Habitat destruction is the number one cause of wildlife endangerment and Parks Canada is committed to protecting animals and their homes by ensuring the health of their natural habitat. Species like the Bicknell’s thrush need thick conifer forests to build their nests and protect their young and are now recognized in Canada as a threatened species at risk. The Canada lynx and American marten also rely on a healthy boreal forest ecosystem for food and protection and are considered endangered by the province of Nova Scotia.
Who’s Planting With Us?
Bring Back the Boreal was a five-year Parks Canada project undertaken at Cape Breton Highlands National Park to restore boreal forest through moose management and tree planting initiatives. Objectives of the project included encouraging 8,000 visitors to plant trees along the Skyline trail, planting 57,000 trees in addition to visitor efforts, introducing new partners, and reaching 10,000 people through social media.
For this project, Cape Breton Highlands National Park also worked closely with the Mi’kmaq community through the Unama’ki Institute of Natural Resources (UINR) to find sustainable solutions to restore the boreal forests with respect to environmental and social values. Fostering strong partnerships between indigenous communities and national parks is critical to successful land stewardship.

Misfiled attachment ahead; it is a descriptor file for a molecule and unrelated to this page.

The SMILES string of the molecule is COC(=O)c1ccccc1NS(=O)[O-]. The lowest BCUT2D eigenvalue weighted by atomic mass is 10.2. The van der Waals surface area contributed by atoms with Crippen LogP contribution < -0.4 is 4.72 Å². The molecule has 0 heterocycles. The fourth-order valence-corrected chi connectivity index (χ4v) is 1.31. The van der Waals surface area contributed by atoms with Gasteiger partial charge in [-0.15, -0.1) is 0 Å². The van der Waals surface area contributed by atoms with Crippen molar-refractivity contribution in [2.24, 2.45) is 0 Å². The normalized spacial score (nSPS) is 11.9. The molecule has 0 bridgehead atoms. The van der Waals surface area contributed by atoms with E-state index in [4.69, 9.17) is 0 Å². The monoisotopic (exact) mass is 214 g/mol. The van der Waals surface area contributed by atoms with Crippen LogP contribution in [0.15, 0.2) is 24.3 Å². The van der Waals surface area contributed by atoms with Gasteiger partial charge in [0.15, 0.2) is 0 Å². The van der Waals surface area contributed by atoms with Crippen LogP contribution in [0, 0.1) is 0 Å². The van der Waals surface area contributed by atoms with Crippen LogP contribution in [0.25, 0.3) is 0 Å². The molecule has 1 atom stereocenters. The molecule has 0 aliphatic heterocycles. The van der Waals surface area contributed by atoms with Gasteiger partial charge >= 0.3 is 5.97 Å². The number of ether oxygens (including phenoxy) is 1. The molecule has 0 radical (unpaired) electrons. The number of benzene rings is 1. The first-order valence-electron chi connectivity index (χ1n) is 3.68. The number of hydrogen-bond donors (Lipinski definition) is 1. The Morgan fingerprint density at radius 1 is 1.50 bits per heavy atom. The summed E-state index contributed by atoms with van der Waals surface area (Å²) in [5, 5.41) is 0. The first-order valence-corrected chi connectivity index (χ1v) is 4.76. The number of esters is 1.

What’s The Impact?
- Providing the stability to the land and reverse erosion.
- Protecting the biodiversity of boreal flora and fauna species.
- Restoring wildlife habitats and forest cover.
- Fighting climate change — trees act as a carbon sink.
- Protecting and regenerating park land for the community.
- Engaging Canadians in restoring their national parks.
- Educating visitors on the forests and importance of protecting healthy global forests.
- Creating a forest restoration project that incorporates stakeholder consultation and partners with local communities.
Related UN Sustainable Development Goals (SDGs)
The UN’s Sustainable Development Goals (SDGs) are a collection of 17 interlinked global goals that are a “blueprint to achieve a better and more sustainable future for all.”
Here are the SDGs that we’re addressing in our Cape Breton site:
#11 Sustainable Cities and Communities: Make cities and human settlements inclusive, safe, resilient, and sustainable.
#13 Climate Action: Take urgent action to combat climate change and its impacts by regulating emissions and promoting developments in renewable energy.
#14 Life Below Water: Conserve and sustainably use the oceans, seas and marine resources for sustainable development.
#15 Life On Land: Protect, restore and promote sustainable use of terrestrial ecosystems, sustainably manage forests, combat desertification, and halt and reverse land degradation and halt biodiversity loss.
#17 Partnerships For The Goals: Revitalize the global partnership for sustainable development.